The best election campaigns do a good job of both turning out supporters and winning over a healthy share of “persuadable” voters.
Turnout is more of a science – good campaigns know where most of their supporters are and take tried and true steps to get them to the polls. It’s not an exact science, since people keep moving and changing their minds, and sometimes it’s not enough. But you can’t win an election without a solid turnout effort, unless your candidate is a really good one.
Persuasion, on the other hand, is more of an art. there are some tried and true rules for winning hearts and minds. But they don’t always work as planned, either, and these voters can be found in many demographic groups. Yet no campaigns win important elections without persuading a significant number of previously uncommitted voters to support their candidates.
America is so polarized now, that even identifying persuadable voting groups is increasingly difficult. At The Wall St. Journal, Aaron Zitner and Kara Dapena share some interesting statistics about persuadable voters in their graph-rich article, “A Quarter of Americans Can’t Decide Whom to Vote For. What Do We Know About Them?” including:
….most voters say their choice for president is already settled, if their options are Biden and Trump. That leaves a small but meaningful share of voters, 26%, as “up for grabs,” or persuadable. And these voters are conflicted: They don’t think Biden is doing a good job but dislike some of Trump’s personal qualities. They have a sour view of the economy but favor abortion rights. The findings give clues to how each party will try to reach these voters in the coming months.
The persuadable voters have a negative view of both Biden and Trump, more so than do the rest of the electorate. Some 70% have an unfavorable view of Biden, and 74% have an unfavorable view of Trump….Biden faces a number of challenges in winning over these voters. Only 29% approve of his job performance. Two-thirds say the economy has gotten worse during his time in office, and few say he has handled economic issues well.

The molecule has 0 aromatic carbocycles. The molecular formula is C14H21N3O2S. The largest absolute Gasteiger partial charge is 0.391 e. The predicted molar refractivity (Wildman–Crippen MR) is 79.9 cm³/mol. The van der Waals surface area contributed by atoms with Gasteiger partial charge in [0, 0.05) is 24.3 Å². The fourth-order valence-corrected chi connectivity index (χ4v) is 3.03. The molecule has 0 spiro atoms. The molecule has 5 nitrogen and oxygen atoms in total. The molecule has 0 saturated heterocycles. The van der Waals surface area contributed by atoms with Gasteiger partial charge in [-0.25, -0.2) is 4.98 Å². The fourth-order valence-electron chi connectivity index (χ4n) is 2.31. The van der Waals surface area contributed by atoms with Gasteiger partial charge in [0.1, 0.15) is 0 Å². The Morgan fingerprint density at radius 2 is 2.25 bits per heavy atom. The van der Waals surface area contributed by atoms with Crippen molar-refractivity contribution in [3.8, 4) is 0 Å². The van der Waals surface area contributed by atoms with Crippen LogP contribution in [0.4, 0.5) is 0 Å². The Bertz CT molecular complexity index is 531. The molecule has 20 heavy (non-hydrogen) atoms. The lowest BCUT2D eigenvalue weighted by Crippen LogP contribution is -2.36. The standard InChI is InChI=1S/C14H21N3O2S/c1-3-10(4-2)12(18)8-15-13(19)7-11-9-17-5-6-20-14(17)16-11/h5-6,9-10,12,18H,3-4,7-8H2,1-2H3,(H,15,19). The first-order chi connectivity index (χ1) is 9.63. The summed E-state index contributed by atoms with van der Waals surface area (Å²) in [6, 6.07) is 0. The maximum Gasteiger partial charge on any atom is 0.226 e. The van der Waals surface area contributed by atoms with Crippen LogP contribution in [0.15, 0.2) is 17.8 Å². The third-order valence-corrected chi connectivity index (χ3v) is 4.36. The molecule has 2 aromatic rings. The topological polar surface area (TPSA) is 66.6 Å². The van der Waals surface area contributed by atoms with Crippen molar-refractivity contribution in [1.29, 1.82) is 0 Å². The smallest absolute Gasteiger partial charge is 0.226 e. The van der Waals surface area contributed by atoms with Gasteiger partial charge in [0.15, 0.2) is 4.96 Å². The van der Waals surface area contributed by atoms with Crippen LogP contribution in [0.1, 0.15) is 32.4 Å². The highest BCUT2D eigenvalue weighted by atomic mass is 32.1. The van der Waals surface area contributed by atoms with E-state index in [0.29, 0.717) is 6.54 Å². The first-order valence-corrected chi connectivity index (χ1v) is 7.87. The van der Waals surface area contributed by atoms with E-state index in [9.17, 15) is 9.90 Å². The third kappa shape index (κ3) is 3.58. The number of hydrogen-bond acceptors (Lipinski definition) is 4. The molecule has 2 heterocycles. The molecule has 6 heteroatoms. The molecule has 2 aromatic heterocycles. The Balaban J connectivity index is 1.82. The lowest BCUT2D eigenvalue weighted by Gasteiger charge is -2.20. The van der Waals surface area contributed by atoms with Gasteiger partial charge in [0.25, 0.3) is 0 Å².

Trump also faces hurdles: The persuadable voters favor abortion rights, which many states rescinded or scaled back after Trump’s Supreme Court nominees helped overturn Roe v. Wade. These voters disapprove of GOP efforts to move toward impeaching Biden, and they think Trump took illegal steps to hold on to power after losing the 2020 election.
Zitner and Dapena note also that “these persuadable voters, as a group, are not driven by the liberal or conservative ideology, with 39% identifying as ideologically moderate….They are also sour about the state of the nation, with only about 11% thinking the country is going in the right direction.”
The 26 percent persuadable figure is a lot larger than I would have guesstimated. Perhaps the volume of partisan voters is so loud and amplified beyond measure in big media that their numbers are overestimated. Meanwhile, quiet, more persuadable voters may be keeping their powder dry until the closing weeks of the election.
In any case, 13 months out from the presidential election, Democrats still have plenty of room for improving their turnout and persuasion efforts.